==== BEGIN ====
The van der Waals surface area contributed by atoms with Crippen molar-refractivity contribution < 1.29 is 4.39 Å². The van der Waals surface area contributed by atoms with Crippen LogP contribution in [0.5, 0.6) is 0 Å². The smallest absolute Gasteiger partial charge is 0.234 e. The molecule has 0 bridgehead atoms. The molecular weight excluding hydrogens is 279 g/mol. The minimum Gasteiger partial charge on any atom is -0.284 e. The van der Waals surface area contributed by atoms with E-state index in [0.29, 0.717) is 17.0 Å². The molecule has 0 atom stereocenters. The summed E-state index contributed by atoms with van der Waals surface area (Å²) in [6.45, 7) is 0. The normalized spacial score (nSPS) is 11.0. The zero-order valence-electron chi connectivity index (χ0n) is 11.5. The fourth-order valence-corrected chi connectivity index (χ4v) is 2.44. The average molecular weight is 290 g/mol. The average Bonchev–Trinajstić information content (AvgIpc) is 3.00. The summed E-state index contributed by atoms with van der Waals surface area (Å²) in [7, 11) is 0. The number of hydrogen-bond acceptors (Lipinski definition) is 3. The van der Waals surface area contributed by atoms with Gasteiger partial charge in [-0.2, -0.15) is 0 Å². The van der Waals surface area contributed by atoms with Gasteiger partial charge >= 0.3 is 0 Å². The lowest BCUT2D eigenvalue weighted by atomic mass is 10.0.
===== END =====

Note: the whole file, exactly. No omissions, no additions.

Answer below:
The van der Waals surface area contributed by atoms with Crippen molar-refractivity contribution < 1.29 is 4.39 Å². The van der Waals surface area contributed by atoms with Crippen LogP contribution in [0.5, 0.6) is 0 Å². The smallest absolute Gasteiger partial charge is 0.234 e. The molecule has 0 bridgehead atoms. The molecular weight excluding hydrogens is 279 g/mol. The minimum Gasteiger partial charge on any atom is -0.284 e. The van der Waals surface area contributed by atoms with E-state index in [0.29, 0.717) is 17.0 Å². The molecule has 0 atom stereocenters. The summed E-state index contributed by atoms with van der Waals surface area (Å²) in [6.45, 7) is 0. The normalized spacial score (nSPS) is 11.0. The zero-order valence-electron chi connectivity index (χ0n) is 11.5. The fourth-order valence-corrected chi connectivity index (χ4v) is 2.44. The average molecular weight is 290 g/mol. The average Bonchev–Trinajstić information content (AvgIpc) is 3.00. The summed E-state index contributed by atoms with van der Waals surface area (Å²) in [7, 11) is 0. The number of hydrogen-bond acceptors (Lipinski definition) is 3. The van der Waals surface area contributed by atoms with Gasteiger partial charge in [-0.2, -0.15) is 0 Å². The van der Waals surface area contributed by atoms with Gasteiger partial charge >= 0.3 is 0 Å². The lowest BCUT2D eigenvalue weighted by atomic mass is 10.0.